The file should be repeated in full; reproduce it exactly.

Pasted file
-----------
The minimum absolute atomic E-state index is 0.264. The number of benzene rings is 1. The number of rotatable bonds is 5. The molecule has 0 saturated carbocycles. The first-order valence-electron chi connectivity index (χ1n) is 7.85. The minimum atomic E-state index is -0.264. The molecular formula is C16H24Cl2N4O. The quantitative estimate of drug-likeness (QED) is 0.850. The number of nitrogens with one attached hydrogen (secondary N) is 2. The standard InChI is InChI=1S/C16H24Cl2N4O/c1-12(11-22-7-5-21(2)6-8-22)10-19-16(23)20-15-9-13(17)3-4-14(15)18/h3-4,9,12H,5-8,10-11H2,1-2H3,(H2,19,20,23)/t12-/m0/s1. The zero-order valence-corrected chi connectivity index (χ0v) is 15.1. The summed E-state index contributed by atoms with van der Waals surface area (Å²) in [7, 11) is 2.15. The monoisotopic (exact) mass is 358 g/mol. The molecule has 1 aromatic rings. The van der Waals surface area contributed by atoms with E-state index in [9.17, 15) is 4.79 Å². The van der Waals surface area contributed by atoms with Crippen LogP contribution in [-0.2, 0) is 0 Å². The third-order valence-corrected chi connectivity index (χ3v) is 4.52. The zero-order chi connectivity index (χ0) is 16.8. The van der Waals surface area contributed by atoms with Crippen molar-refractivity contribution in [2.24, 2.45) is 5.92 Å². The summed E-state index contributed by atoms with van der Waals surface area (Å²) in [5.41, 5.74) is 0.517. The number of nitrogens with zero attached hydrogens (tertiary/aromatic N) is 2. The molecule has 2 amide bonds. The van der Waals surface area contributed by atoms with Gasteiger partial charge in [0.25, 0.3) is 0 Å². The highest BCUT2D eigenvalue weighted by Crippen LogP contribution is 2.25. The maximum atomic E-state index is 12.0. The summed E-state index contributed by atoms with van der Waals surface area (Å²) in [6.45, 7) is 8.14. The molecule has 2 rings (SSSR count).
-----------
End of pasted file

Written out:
The minimum absolute atomic E-state index is 0.264. The number of benzene rings is 1. The number of rotatable bonds is 5. The molecule has 0 saturated carbocycles. The first-order valence-electron chi connectivity index (χ1n) is 7.85. The minimum atomic E-state index is -0.264. The molecular formula is C16H24Cl2N4O. The quantitative estimate of drug-likeness (QED) is 0.850. The number of nitrogens with one attached hydrogen (secondary N) is 2. The standard InChI is InChI=1S/C16H24Cl2N4O/c1-12(11-22-7-5-21(2)6-8-22)10-19-16(23)20-15-9-13(17)3-4-14(15)18/h3-4,9,12H,5-8,10-11H2,1-2H3,(H2,19,20,23)/t12-/m0/s1. The zero-order valence-corrected chi connectivity index (χ0v) is 15.1. The summed E-state index contributed by atoms with van der Waals surface area (Å²) in [7, 11) is 2.15. The monoisotopic (exact) mass is 358 g/mol. The molecule has 1 aromatic rings. The van der Waals surface area contributed by atoms with E-state index in [9.17, 15) is 4.79 Å². The van der Waals surface area contributed by atoms with Crippen LogP contribution in [-0.2, 0) is 0 Å². The third-order valence-corrected chi connectivity index (χ3v) is 4.52. The zero-order chi connectivity index (χ0) is 16.8. The van der Waals surface area contributed by atoms with Crippen molar-refractivity contribution in [2.24, 2.45) is 5.92 Å². The summed E-state index contributed by atoms with van der Waals surface area (Å²) in [5.41, 5.74) is 0.517. The number of nitrogens with zero attached hydrogens (tertiary/aromatic N) is 2. The molecule has 2 amide bonds. The van der Waals surface area contributed by atoms with Gasteiger partial charge in [0.25, 0.3) is 0 Å². The highest BCUT2D eigenvalue weighted by Crippen LogP contribution is 2.25. The maximum atomic E-state index is 12.0. The summed E-state index contributed by atoms with van der Waals surface area (Å²) in [6.45, 7) is 8.14. The molecule has 2 rings (SSSR count).